All data transmitted should be encrypted with TLS or over a VPN, and signed with a certificate, the private key should be held on the device (and not re-used between devices) and the public key held on the blockchain. For this to work, a hybrid CA may need to be implemented, for instance a SCEP compatible CA, that uses the Remme blockchain as it’s certificate store & revocation list. This will allow existing software to integrate easily where it already supports common CA designs.
Finally, devices should use a separate private key for authentication with other systems instead of service accounts and passwords that are not changed regularly. Passwords get written down and are difficult to control. However they can be use as a 2nd factor for critical or restricted use systems.
Mobile Email Access — A common requirement for field workers (servicing asstes) is to have mobile access to email & calendar, this often means exposing an internal email system, and caching the users LDAP password on the device. Due to mobile operating systems increasing un-patched vulnerabilities (slow release process by some providers, older unsupported models), exposing your LDAP password can put internal systems at risk, as this password could then be used in an attack to gain access to much more than just email. A method to avoid this is to use Kerberos Constrained Delegation with a CA, KDC and intermediary server. A certificate is used to authenticate with the intermediary server (Such as Mobile Iron Sentry), which verifies the certificate, creates the Kerberos token, and acts as a proxy to the email server.
A hybrid CA as described in the SCADA use case would allow the certificates used for authentication to be stored on the Remme blockchain, providing a decentralised certificate store for seamless authentication with edge systems.
Version Control of PLC programs and configurations — A common problem with industrial control systems is keeping a central store of all configurations and programs for automation systems. If a PLC suffers a failure after being online for 15 years. The original program will be needed in order to duplicate it’s setup onto the replacement hardware. However where there are different versions of the file, or similar files for similar PLC’s, this can lead to confusion and issues which can introduce significant risk to the utility supply. Storing the files (Possibly IPFS), encrypted and signed with a certificate stored on the Remme blockchain along with the file hash and history. A user can then not only be sure that they have the latest file, but also that it has not been tampered with. As older members of staff retire, their replacements will still have access to all the information they need an be able to be certain that they are not introducing additional risk to critical systems.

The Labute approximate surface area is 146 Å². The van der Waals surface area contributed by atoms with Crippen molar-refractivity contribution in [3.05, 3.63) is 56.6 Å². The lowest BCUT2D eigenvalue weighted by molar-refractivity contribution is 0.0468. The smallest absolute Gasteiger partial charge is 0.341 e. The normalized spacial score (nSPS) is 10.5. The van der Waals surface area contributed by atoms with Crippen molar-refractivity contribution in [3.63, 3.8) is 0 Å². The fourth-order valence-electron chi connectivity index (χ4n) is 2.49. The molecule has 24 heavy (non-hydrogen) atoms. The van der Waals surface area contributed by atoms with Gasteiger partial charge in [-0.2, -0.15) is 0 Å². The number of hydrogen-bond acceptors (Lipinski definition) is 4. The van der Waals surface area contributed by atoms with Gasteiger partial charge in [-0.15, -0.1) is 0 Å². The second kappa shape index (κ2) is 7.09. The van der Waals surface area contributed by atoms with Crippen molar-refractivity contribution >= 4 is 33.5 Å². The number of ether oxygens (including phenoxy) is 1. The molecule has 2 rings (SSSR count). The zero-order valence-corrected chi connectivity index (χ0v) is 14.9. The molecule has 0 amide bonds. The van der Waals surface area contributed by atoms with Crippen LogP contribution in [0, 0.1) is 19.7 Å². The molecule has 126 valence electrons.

Utility Sector Market Penetration — Applying 10 years experience in the utility sector and 20 years in enterprise IT systems support & architecture, the researcher provides the following considerations in maximising Remme’s ability to engage in business with utility companies.
- The Hybrid CA discussed in the SCADA use case is a critical factor in gaining market share, As utility companies have to be quite risk averse by nature, they will not be likely to change all of their internal enterprise systems to work with Remme, however if Remme was able to offer a (perhaps open source) hybrid CA that is compatible with other enterprise standards (SCEP etc), this would allow companies to test and use Remme with minimal upset. Over time this can be developed further to move away from the old standards, to a new Remme standard.
- Easy implementation of nodes is another key requirement, organisations may require a private blockchain for them and their partners, or at the very least run their own node to ensure uptime. This could be a Remme provided appliance.
- Remme will likely see increased market penetration by working and partnering with other companies that supply services to utility companies, such as PLC, M2M, IoT and SCADA companies that either provide Software, Hardware or support services. Where these organisations are already trusted, and offering integration with Remme, it is more likely that utility companies will trial the solution with support from their existing, trusted providers. As these providers start to offer products with Remme interruption, utility companies will be poised to benefit from the improved security, control and decentralisation that Remme aims to provide.